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Middletown Transcript
  • Dr. Murray Feingold: Updating words of condolence

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  • Unfortunately, I have attended too many funerals this past month. Although there is a sense of sadness at funerals, at times there is also a celebration of the life of the person who died. Either way, many emotions are present.
    I have noticed at funerals that some people have difficulty expressing their feelings to the family of the deceased. This leads them to utter one of the many standard expressions of grief such as, “I’m sorry for your loss.” There is nothing wrong with this expression but it may not represent the totality of what you are thinking and it also may not express or communicate your individual personality.
    Build upon this comment so it better represents you. Make it more personal. For example, “Mary, Sally and I feel so sorry for your loss of Jim, whom we loved so much. We will miss his thoughtfulness and sense of humor.”
    Another common condolence phrase is, “Our prayers and thoughts are with you at this most difficult time.” This saying is quite standard and may not totally represent you.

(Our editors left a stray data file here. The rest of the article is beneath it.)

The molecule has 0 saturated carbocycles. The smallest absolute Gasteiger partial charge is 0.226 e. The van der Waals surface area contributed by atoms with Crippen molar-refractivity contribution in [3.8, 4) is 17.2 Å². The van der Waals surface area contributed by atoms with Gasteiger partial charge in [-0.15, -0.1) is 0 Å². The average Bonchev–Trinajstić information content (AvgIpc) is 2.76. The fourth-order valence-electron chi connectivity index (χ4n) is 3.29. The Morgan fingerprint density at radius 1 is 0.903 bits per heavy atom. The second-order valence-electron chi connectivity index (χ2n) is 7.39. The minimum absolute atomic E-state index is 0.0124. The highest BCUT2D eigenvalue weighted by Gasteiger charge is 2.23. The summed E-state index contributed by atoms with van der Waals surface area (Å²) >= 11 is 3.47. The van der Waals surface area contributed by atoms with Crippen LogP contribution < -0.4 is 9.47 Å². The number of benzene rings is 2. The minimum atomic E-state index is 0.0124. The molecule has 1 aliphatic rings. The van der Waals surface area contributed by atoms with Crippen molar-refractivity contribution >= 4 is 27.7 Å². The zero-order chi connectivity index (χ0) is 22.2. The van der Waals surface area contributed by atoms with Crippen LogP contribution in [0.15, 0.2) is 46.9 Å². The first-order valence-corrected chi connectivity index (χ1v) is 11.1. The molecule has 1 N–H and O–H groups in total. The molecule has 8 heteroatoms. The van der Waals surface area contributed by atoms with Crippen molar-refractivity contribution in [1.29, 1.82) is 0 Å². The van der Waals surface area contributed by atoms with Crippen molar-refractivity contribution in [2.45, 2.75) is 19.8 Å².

That doesn’t mean you can’t use certain parts of the phrase, but make changes so it better symbolizes who you are. “Bill, my thoughts and prayers are with you and your family, and I know it is difficult to adjust to the loss of your wonderful wife, Joan.”
    The saying, “Our condolences to you and your family” is also a comment that needs to be more personalized.
    Today, during a wake or funeral, the words “death” or “died” are less frequently said to the bereaved, such as, “I was so sorry to hear about John’s death.” Now, more commonly said is, “I was so sorry to hear about John’s passing.” The word “passing” has replaced “passed away,” which replaced “died.”
    There is obviously nothing wrong with crying at a funeral if that is the emotion you are feeling. It can also be very therapeutic. Hugging is another way to express your sorrow and closeness to the family.
    Recalling happy memories of the deceased to the family is not only appropriate but usually brings them much joy.
    It is also very important to remember that the family still needs your love and support after the funeral — so don’t forget them.
    Dr. Murray Feingold is the physician in chief of The Feingold Center for Children, medical editor of WBZ-TV and WBZ radio and president of The Genesis Fund. The Genesis Fund is a nonprofit organization that funds the care of children born with birth defects, mental retardation and genetic diseases.

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